Struggling western QLD pubs seeking a fair go on charges
A PUSH is on to give embattled Western Queensland pubs cheaper licensing fees than their city peers.
Member For Gregory Lachlan Millar has taken up the cause of challenging the unfair licencing charges for rural pubs who were already struggling with the effects of the drought.
Currently rural pubs pay the same for their licence as a pub in Rockhampton, Townsville or Brisbane.
Shadow Attorney-General David Janetzki joined Mr Millar on a tour Western Queensland pubs this week to discuss the unfair commercial hotel licencing rates charged to rural Queensland pubs.
While Western Queensland was struggling under seven years of unending drought, small pubs in towns like Blackall, Isisford and Yaraka are paying upwards of $3,600 a year for their commercial hotel licence.
"Amazingly, the Yaraka Hotel, with a population of 12 and a total catchment of just 117 people, pays the same amount for their licence as the Breakfast Creek Hotel in Brisbane, with a population of over two million,” Mr Millar said.
"This isn't a new issue however, with the Katter Party initiating a bill to reduce the cost for small rural pubs down to $360 a year.
"However, the Government has dragged their heels on the issue since it was introduced in March 2017, all the while Western Queensland pubs are doing it tough.”
Shadow Attorney-General, David Janetzki, accused the State Government of stalling on this bill, which will directly benefit pubs throughout rural Queensland that were already struggling.
"Rural pubs are more than a place to have a beer - they are the community meeting place, the local restaurant, the first destination for tourists and a vital part of any local community,” Mr Janetzki said.
"The Liberal National Party supports doing everything we can to help rural Queenslanders and all we want is for Labor to take the hand break off and help these rural towns.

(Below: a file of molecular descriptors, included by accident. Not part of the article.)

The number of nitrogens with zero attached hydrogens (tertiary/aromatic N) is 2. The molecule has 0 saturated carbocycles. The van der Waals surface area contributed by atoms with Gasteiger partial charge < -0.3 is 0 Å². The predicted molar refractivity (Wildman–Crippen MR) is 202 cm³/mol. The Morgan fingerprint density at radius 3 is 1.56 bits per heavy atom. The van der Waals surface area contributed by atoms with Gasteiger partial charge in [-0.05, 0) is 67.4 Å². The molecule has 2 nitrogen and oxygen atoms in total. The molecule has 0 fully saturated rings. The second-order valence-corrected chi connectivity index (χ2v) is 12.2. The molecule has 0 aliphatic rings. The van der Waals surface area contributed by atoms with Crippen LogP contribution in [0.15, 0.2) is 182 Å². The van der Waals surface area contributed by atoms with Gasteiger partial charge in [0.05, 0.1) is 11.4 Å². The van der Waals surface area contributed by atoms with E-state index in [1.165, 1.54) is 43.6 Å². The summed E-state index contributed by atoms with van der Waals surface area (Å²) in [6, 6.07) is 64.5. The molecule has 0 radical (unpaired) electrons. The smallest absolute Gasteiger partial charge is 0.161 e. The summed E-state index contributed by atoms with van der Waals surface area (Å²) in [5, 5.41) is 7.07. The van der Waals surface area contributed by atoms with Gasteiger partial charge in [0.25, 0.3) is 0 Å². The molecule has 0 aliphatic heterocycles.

"The proposed changes would affect around 110 rural pubs, with a loss of around $300,000 in State government revenue.
A spokesperson for the Queensland Attorney General said due to the election, the bill needed to be resubmitted to be considered by the new government.
"The State Government is currently considering the Liquor (Rural Hotels Concession) Bill which was introduced to Parliament on 2 May 2018. The Bill has been referred to the Legal Affairs and Community Safety Committee, which is the normal process for a bill of this nature, and done according to standard timelines.
"The Committee will consider the bill according to its remit, and is due to report by 5 November 2018."
A spokesperson for the Office of Liquor and Gaming Regulation said the Queensland Government understood that some licensees were being significantly affected by the drought.
"In this regard, licensees who were unable to pay their licence fees by 31 July due to hardship suffered because of a natural disaster, were able to apply to pay their licence fee by instalments,” the spokesperson said.
"This financial year there have been a number of drought-affected licensees who have been approved to pay their licence fee in this manner.”